Every traveler leaving by air from Belize via the Philip Goldson International Airport, whether local (Belizean) or non local (US or any other country) are required to pay the Belize departure tax. The current rate breakdown is listed below.

Belize Drone Requirements & Authorization

International Travelers to Belize:

Kindly note that Belize is currently only accepting applications for authorization to operate drones in Belize from international drone operators/travelers to Belize who have been commissioned for works/services for an approved local business/organization in Belize.

Ambergris Caye
Ambergris Caye

Introduction to Ambergris Caye

Home to Belize’s premier vacation haven, the island of Ambergris Caye is situated 58km NE of Belize City and a mere ¼ mile from the largest barrier reef in the Western Hemisphere.  The caye itself is 25 miles long and up to a mile wide in some areas.  San Pedro Town, the central populous and bustling resort metropolis is located on the southern portion of the island.  On first glance, San Pedro would appear to resemble a typical commercialized vacation hub; however, upon further inspection it is soon realized that the town is teeming with history and tradition which is clearly rooted in the cultural diversity of its people.  Although the modern day economy predominantly thrives on the prosperous tourism trade, this was not always the case.  In fact, tourism is still relatively new to the island and its growth is a key component of a rich heritage marked by continuous progress and the integration of many ideas and cultures.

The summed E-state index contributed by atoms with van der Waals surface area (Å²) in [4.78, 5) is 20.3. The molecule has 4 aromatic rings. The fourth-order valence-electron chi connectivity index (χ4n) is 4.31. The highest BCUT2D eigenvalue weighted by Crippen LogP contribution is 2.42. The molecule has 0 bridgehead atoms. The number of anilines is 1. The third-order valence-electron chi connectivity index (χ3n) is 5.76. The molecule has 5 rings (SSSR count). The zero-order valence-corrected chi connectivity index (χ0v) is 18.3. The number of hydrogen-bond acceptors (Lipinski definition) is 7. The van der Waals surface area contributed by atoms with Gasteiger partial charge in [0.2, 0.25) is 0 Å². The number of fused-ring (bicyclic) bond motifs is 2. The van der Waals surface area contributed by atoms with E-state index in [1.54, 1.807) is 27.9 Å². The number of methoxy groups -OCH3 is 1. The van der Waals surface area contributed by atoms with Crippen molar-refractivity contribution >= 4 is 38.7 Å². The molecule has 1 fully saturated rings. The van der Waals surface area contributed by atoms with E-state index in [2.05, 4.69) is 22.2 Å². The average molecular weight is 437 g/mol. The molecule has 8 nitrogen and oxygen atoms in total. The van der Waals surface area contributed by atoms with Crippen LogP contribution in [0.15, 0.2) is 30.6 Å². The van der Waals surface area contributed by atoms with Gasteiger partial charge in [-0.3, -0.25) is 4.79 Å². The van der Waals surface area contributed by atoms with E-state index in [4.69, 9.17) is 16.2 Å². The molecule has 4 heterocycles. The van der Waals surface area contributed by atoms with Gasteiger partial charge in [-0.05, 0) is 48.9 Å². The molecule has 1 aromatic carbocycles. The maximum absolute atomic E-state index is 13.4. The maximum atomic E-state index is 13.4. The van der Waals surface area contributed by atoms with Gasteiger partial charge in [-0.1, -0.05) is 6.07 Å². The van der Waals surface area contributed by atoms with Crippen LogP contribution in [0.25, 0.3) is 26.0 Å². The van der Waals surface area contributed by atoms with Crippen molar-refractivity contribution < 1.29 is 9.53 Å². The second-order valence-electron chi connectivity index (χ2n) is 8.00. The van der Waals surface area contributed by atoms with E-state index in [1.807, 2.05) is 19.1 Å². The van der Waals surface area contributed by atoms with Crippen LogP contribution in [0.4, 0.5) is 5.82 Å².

Main Street San Ignacio Town, Cayo District, Burns AvenueCayo District is the largest and most populated district, inhabited by a variety of cultural groups, and situated amidst a backdrop of picturesque rolling hills, winding rivers and rich Mayan heritage.  The chief residential and commercial areas are located within the capital city of Belmopan and scenic twin towns of Santa Elena and San Ignacio while smaller communities can be found in a large number of rural villages as well as the sleepy border town of Benque Viejo.

Belize Flat FishingFrom shallow sea-grass beds and lush mangrove clusters to rolling sea outside the protective reef crest, the diverse habitats of offshore Belize provide an affluent breeding ground for a countless variety of tropical game fish.  It is thus understandable that both sport fishing and leisurely catch and release activities are fast competing with dive and snorkel operations as a popular aquatic recreational activity.  In fact, most dive and tour operators also provide a number of fishing charters to some of the country’s most popular venues including the northern mangrove flats and the open sea to the east of the majestic barrier reef while also providing expeditions to the renowned atolls of Turneffe, Lighthouse, and Glover’s Reef.